The soundtrack spawned more than a few Bar Mitzvah joke tweets.

Shortly after 9 p.m., the sound system was favoring the crowd with the "Cha Cha Slide."

8:33 p.m.: Ossoff exceeding expectations in early vote totals

All three of the counties that make up the 6th District — DeKalb, Cobb and Fulton — have now reported their early, in-person votes, and things are looking very promising for Ossoff.

Early, in-person voting has Ossoff at 62% in the 18-candidate field — on pace with what he would need to surpass the 50% threshold, according to elections expert Dave Wasserman.

No Election Day vote has been added to the tallies yet, but Republicans in the district say Ossoff is performing better than expected.

— Celeste Katz

8:22 p.m.: Good news for Ossoff as more votes come in

Cobb County is reporting its early vote, and it looks good for Democrats.

According to the New York Times' election data expert Nate Cohn, Ossoff got 57% from Cobb County, far higher than the roughly 49% he forecasted Ossoff would get here.

Supporters at Ossoff’s election night party received the news with cheers.

— Emily C. Singer

7:55 p.m.: Early votes are trickling in

Voters in the 6th District had nearly three weeks to cast an early ballot, and results from that time period are starting to come in.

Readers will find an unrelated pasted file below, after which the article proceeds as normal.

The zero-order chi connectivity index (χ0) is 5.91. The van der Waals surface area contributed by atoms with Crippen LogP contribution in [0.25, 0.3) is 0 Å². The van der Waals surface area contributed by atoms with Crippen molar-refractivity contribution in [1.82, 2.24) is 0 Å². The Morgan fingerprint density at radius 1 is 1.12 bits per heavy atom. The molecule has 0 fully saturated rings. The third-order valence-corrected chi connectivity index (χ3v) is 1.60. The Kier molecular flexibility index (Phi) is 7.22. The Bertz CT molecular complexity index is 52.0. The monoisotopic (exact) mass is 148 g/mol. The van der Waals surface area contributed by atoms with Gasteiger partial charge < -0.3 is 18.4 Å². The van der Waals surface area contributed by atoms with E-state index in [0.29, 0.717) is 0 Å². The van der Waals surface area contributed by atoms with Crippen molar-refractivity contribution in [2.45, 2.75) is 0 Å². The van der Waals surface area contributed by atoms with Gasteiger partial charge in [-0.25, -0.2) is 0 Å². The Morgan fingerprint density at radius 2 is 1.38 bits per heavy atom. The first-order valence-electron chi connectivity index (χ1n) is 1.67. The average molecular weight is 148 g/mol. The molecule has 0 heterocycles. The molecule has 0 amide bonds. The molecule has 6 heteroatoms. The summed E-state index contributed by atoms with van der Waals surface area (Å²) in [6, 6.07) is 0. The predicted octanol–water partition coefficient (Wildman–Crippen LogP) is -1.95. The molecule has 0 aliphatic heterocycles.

DeKalb County, the most left-leaning of the three counties that make up the 6th District, has Ossoff with 71% of the vote. The other two counties in the district, Cobb and Fulton, have yet to report their early votes.

Analysts expected Ossoff to have a large lead in the early vote.

But they add that Republicans are likely to have higher turnout on Election Day, rather than the early vote period, given that they had many candidates to choose from and needed more time to make up their minds.

Ultimately, there are a lot more votes out there to be counted.

— Emily C. Singer

— Emily C. Singer

7:00 p.m.: The polls are (mostly) closed

Polling places in the district were scheduled to close at 7 p.m., with the exception of two in Fulton County that got a little extra time by order of a judge.

Twitter maintained a steady stream of pleas for voters not to give up, reminding them that if they were in line by the 7 p.m. deadline, they still had the right to cast a ballot.

One of those reminders came from Ossoff himself, who reminded voters they "have less than an hour to #FlipThe6th."

— Celeste Katz

6:30 p.m.: Polls close in a half hour

Other than those precincts staying open late, voting in the Georgia special election will end in about half an hour, at 7 p.m. Eastern.